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  1. Jun 2018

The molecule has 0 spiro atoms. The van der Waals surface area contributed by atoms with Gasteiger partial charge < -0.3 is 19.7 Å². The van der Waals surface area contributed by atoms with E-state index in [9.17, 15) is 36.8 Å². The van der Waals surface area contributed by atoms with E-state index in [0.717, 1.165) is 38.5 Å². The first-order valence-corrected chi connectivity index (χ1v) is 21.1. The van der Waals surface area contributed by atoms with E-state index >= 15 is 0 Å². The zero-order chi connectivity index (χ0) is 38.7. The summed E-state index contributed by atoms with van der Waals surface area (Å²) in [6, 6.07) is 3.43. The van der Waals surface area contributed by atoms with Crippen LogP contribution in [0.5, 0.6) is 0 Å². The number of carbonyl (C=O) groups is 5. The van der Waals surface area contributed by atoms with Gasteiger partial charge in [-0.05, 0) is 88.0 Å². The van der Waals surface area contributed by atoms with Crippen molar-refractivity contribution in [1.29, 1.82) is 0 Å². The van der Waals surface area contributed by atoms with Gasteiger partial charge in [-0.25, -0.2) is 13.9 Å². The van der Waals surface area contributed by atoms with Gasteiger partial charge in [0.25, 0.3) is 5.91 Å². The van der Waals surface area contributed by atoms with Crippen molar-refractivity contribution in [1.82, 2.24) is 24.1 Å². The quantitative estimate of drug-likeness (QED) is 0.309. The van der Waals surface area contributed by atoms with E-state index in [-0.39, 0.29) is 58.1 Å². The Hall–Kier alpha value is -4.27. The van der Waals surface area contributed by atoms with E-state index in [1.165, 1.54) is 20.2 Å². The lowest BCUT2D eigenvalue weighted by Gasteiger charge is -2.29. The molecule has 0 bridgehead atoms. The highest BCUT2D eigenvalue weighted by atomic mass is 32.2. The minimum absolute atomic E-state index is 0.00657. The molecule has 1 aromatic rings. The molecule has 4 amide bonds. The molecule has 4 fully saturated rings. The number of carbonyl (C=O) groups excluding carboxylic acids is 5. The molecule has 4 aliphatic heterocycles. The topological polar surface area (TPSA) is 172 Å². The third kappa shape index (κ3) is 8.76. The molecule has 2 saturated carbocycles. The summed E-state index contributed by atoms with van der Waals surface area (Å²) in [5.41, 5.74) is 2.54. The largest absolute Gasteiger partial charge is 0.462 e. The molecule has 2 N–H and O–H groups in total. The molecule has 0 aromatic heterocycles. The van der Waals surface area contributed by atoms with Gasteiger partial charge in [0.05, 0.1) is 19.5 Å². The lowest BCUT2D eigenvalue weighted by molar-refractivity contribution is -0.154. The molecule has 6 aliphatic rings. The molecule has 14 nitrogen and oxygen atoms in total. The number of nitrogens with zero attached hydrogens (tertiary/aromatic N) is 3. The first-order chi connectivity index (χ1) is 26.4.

1. In the first question posed above – (there may be a document (or documents) in an archive with the potential to bring down a government. If this hasn’t happened yet, does that record have power?) – the latency of the archive-as-content is assumed. In other words, there’s always the possibility that somewhere in the repository is the single, golden item that will reveal itself as ‘the one’ – whatever that may be – and then the injection of agency, the transition from inherent to active power occurs, as Mike notes. More broadly though, I think there’s an ‘imagined’ power in archival repositories. Not only on the basis that they are often mythologized as the store of potentially ‘golden’ items, but also in the way that they allow communities to potentially imagine themselves as communities. This is Benedict Anderson’s thesis – that to be part of a group there needs to be a range of shared or widely accepted attributes and/or elements that the group imagines themselves all sharing – and the archival repository, although it doesn’t feature in his work, I think is a key to fulfilling this role. And in this role, it’s not about the one item, series or accession, but the very existence of the thing called an archive that is key. It has its mysterious ways, supported by a range of cool stereotypes (cardigan, ‘dust’, things ‘lost only to be ‘discovered’, ‘reading rooms etc…) which help to establish the archive as more than a thing, and all those attributes help to give it the air of mystery. If you need something, it’s likely to be ‘in the archive’. Even if you don’t, there’s safety in the knowledge that someone, somewhere, has carefully archived it. And it’s that mythologising I think that creates a peculiar type of archival power, at once active and activated, latent and potential.